The Psychodynamic Brain
Emotion systems in the brain can run into conflict.
Posted September 25, 2017 | Reviewed by Abigail Fagan
Freud once wrote: "I have no inclination to keep the domain of the psychological floating as it were in the air, without any organic foundation. Let the biologists go as far as they can and let us go as far as we can. Some day the two will meet."
In the field of neuroscience, that day may be approaching. There has been an explosion of interest in unconscious processes in the brain. Freud’s canonical idea that our emotional life has unconscious origins is now widely accepted. Neuropsychoanalysis — a movement that seeks to relate unconscious phenomena discovered through psychoanalysis to brain processes — is gaining momentum.
For example, neuroimaging studies and neuroanatomical studies of mammals have shown that there are two brain systems involved in fear. A system centered on a subcortical structure, the amygdala, is optimized for immediate response to possible signs of danger in the environment. A second brain system composed of various regions in the cerebral cortex is optimized for accurate perception of the environment, and thus the control of fear.
A dark patch in the ocean is instantaneously identified by the amygdala as a threat, which initiates a fear response, and we feel a surge of adrenaline. A moment later, the second, cortical system accurately identifies the patch as seaweed, and controls the fear response induced by the amygdala, turning it off.
From a psychoanalytic point of view, the existence of dual fear systems raises interesting questions about what happens when the behaviors that they support conflict. The relevant phenomenon is counter-phobia. Most people automatically experience fear just before they perform in front of an audience (thanks to the first, subcortical brain system). Nonetheless, we fight such fear and do what we need to do (thanks to the second, cortical system).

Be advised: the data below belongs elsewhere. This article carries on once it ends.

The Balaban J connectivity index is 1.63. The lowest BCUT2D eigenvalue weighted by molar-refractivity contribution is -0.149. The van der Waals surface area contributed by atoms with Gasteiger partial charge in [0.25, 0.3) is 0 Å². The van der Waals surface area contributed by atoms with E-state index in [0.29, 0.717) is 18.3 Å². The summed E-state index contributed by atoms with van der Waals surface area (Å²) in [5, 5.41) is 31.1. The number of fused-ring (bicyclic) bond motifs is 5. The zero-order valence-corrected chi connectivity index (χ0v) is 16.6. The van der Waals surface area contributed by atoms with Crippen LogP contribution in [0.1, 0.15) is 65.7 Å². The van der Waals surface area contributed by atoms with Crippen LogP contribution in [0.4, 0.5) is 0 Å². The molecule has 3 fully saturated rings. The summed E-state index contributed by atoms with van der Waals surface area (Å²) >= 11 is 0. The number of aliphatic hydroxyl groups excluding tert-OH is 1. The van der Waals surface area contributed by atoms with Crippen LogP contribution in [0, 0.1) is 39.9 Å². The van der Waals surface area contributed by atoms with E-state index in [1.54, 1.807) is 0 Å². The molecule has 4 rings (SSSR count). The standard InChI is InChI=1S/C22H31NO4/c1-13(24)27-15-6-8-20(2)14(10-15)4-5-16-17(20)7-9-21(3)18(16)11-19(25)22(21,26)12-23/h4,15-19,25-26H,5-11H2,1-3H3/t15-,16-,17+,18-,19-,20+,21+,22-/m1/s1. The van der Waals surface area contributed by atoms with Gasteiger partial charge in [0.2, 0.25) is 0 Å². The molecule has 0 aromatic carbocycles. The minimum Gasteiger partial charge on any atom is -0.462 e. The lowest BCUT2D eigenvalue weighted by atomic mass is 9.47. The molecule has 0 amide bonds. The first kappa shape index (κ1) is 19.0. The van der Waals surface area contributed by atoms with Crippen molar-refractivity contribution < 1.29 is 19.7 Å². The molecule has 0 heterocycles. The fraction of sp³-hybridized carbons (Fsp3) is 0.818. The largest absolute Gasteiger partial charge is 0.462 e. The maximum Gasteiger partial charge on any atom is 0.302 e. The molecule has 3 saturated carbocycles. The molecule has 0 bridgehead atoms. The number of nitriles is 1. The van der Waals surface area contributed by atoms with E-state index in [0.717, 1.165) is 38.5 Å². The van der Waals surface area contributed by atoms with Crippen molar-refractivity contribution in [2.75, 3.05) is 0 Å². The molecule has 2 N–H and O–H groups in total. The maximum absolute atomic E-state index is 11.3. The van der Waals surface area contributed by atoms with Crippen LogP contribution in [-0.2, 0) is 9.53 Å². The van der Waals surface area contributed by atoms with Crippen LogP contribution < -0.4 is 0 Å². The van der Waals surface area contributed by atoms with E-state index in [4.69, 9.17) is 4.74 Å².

Indeed, Freud believed that “Inside of every phobic, there is a counter-phobic” — an unconscious desire to confront and master what one fears, rather than avoid it. That is, we are in conflict about what we fear. Consciously, we want to avoid it. Unconsciously, we want to approach and master what we fear.
Correspondingly, can the brain's dual fear systems conflict with each other — the subcortical system activating fear, while the cortical system simultaneously inhibits it?
Bradley Peterson and I recently published a neuroimaging study that demonstrated such conflicting brain responses in spider-phobic people. When they viewed subliminal pictures of spiders (i.e., they could not recognize them), both brain systems were powerfully activated: the subcortical system that activates fear, and the cortical control system that inhibits fear and its associated behavioral responses — especially the frontal cortex and caudate nucleus, as shown in this figure.
When the same spider pictures were presented at a considerably slower speed — so that the phobic people could clearly see and thus were aware of the spiders, the cortical control system was hardly activated at all. Consistently, the phobics reported that they were experiencing considerable fear. Ironically, the control of fear responses occurred only when phobic people were not aware of the spider pictures. These findings are uniquely explained by Freud’s theory that unconsciously, we are conflicted about what we fear.
For decades, Howard Shevrin, Michael Snodgrass and colleagues have similarly manipulated awareness of phobic stimuli to study unconscious conflict in the brain. Their most recent study supported the canonical psychoanalytic hypothesis that unconscious conflict underlies anxiety. After interviewing patients with anxiety disorders, trained psychoanalysts selected words from the interviews that were associated with the patients’ unconscious conflicts. The researchers then presented these words to the patients either subliminally or within their conscious awareness. While these words were being presented, they measured brain waves that typically indicate the suppression of anxiety.
These waves spiked — indicating that the brain was suppressing anxiety — only when the conflict words were presented subliminally. No such pattern was shown when the patients viewed the same, visible conflict-associated words within conscious awareness. This pattern of findings suggests that patients’ unconscious conflicts were activated by the subliminal words, which resulted in the suppression of anxiety.
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Freud is smiling from his grave. Modern science supports what he proposed: Human behavior is dynamic in nature, controlled by brain systems that can be at cross-purposes.